were criticized for sending out too many alerts. the current system has never sent out an alert because it requires an imminent threat. the modification will lower the threshold for warning the american public. it is an acknowledgment of the changing nature of the threat, something president obama highlighted last night. >> as we've become better at preventing complex, mull hi-facetted attacks like 9/11, terrorists turn to less-comply kateed acts of violence like the mass shootings all too common in >> reporter: the san bernardino shooters were not under surveillance before the massacre despite having contact online with some known extremists. frank cillufo is the head of george washington university's homeland security program. he says public awareness may be more important to law surveillance. >> you know, at the end of the day it's going to be a mixture of community engagement. >> see something, say something.
but also families, friends, the people who normally know about these activities are going to be a peer group. so we need to find ways to be able to pierce that. >> reporter: scott, a recent congressional report warned that americans are being radicalized by violent extremists at a rate that is straining law enforcement's ability to stop suspects before it's too late. >> pelley: jeff pegues in our washington newsroom. jeff, thanks. in a related story, there was a rare victory today for supporters of tougher gun laws. the united states supreme court let stand a local law in illinois that bans semi-automatic weapons and large-capacity magazines. jan crawford is following this. >> reporter: the justices gave no reason for why they turned down the challenge to the ban on assault weapons in an illinois town. but in dissengts, justin clarence thomas, joined by justice antonin scalia, said lower-court rulings upholding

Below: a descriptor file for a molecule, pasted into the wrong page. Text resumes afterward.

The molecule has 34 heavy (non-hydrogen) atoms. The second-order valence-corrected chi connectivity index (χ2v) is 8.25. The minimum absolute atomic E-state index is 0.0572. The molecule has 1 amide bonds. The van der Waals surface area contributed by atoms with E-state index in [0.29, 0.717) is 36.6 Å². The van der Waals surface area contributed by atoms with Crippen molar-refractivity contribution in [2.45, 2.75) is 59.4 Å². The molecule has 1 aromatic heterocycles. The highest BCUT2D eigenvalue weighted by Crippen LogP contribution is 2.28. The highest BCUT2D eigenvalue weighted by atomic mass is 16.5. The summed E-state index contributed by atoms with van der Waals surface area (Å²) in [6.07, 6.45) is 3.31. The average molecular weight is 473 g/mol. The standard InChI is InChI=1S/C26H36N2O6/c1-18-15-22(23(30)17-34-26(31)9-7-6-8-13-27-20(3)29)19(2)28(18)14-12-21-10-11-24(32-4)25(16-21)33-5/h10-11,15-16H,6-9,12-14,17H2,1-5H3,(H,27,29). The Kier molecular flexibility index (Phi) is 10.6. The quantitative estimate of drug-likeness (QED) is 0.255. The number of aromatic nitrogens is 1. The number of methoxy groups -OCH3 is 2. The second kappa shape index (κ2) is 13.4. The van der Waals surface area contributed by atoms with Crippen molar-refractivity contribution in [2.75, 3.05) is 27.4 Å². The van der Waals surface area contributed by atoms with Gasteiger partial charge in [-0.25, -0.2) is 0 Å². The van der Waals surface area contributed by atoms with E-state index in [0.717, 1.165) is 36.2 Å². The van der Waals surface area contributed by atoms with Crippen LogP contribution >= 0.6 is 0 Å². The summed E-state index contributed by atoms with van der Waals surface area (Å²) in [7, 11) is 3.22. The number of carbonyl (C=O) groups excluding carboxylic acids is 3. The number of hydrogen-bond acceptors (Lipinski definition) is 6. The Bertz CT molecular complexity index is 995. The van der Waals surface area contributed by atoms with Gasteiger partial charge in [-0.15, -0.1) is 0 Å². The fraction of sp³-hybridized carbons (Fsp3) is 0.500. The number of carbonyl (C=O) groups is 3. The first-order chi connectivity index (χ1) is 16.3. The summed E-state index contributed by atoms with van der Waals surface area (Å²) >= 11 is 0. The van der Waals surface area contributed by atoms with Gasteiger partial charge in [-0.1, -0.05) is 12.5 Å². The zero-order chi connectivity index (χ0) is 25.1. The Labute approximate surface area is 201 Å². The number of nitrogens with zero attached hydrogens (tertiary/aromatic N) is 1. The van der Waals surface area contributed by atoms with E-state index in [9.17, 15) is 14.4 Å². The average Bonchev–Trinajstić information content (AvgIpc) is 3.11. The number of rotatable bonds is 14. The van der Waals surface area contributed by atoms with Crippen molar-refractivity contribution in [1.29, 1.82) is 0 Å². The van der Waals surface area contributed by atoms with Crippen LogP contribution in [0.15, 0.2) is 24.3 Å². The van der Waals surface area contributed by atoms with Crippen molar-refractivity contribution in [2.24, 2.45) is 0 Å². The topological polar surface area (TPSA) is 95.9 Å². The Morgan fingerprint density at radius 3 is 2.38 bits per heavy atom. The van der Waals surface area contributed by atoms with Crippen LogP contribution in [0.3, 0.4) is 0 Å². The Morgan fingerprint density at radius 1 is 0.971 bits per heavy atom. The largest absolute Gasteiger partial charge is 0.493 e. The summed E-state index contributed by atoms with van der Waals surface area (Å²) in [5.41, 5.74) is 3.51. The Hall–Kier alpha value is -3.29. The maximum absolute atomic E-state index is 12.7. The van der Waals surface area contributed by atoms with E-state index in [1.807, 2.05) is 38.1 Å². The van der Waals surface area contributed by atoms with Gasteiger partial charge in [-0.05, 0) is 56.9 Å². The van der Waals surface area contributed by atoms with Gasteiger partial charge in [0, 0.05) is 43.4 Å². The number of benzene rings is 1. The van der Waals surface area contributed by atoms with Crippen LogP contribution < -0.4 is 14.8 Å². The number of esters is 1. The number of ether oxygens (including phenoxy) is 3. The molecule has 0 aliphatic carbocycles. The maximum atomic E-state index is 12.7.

settlement to a second class right. the supreme court in 2008 struck down a handgun ban in the district of columbia, ruling that the settlement protects a person's right the bear arms for self-defense in the home. but in the years since, lower federal courts have narrowly applied the landmark decision, allowing what they consider reasonable gun restrictions, bans on large-capacity semi-automatic firearms, like the commonly owned ar-15. seven states and d.c. have laws banning possession of those weapons. the city of highland park passed its ban in 2013. mayor nancy rotering was due in part to the shooting at sandy hook elementary school. >> it's well past time to take action to reduce the gun violence that threatens our community's safety, our nation's safety and inflicts fear and pain on countless families and communities. >> reporter: but gun rights supporters say the bans cover guns lawfully used by millions
and for sport. [gunfire] today's order is unlikely to encourage sweeping change. 39 states where such agains are legal have laws blocking cities from passing local restrictions. now, there typically has to be a conflict in the lower court before the justices will step in, and so far, scott, all those lower courts are in agreement to uphold these bans. >> pelley: jan crawford of the supreme court. jan, thank you. there's new video of another police shooting in chicago, but this time no charges. and a former president teaches sunday school when the "cbs evening news" continues. wait, did you just have that on your phone? it's time to mix it up. do it, dad! yeah, do it! there are thousands of ways into the complex health care system. it was frozen. daddy's hand looks funny.
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>> male black running southbound on king, sweatshirt, black pants. >> reporter: in a show of transparency unusual for chicago, prosecutors released new dash cam video to show why they did not file charges against the officers involved in the fatal shooting. it showed a 25-year-old suspect flees police after a struggle carrying what they said was handgun that. video's release came days after tape of the more know or the yowtion shooting of 17-year-old laquan mcdonald galvanized the city in protest and hours after the justice department announced its enquiry, something mayor rahm emanuel welcomes. >> its in our self-interest as a city for them to be here. we not only accept it, we need it. >> reporter: critics like andy association, say reform is long overdue. >> we've spend $500 million handling excessive force cases over the past decade. the justice department could have come here 25 years ago. >> reporter: john escalante is the interim police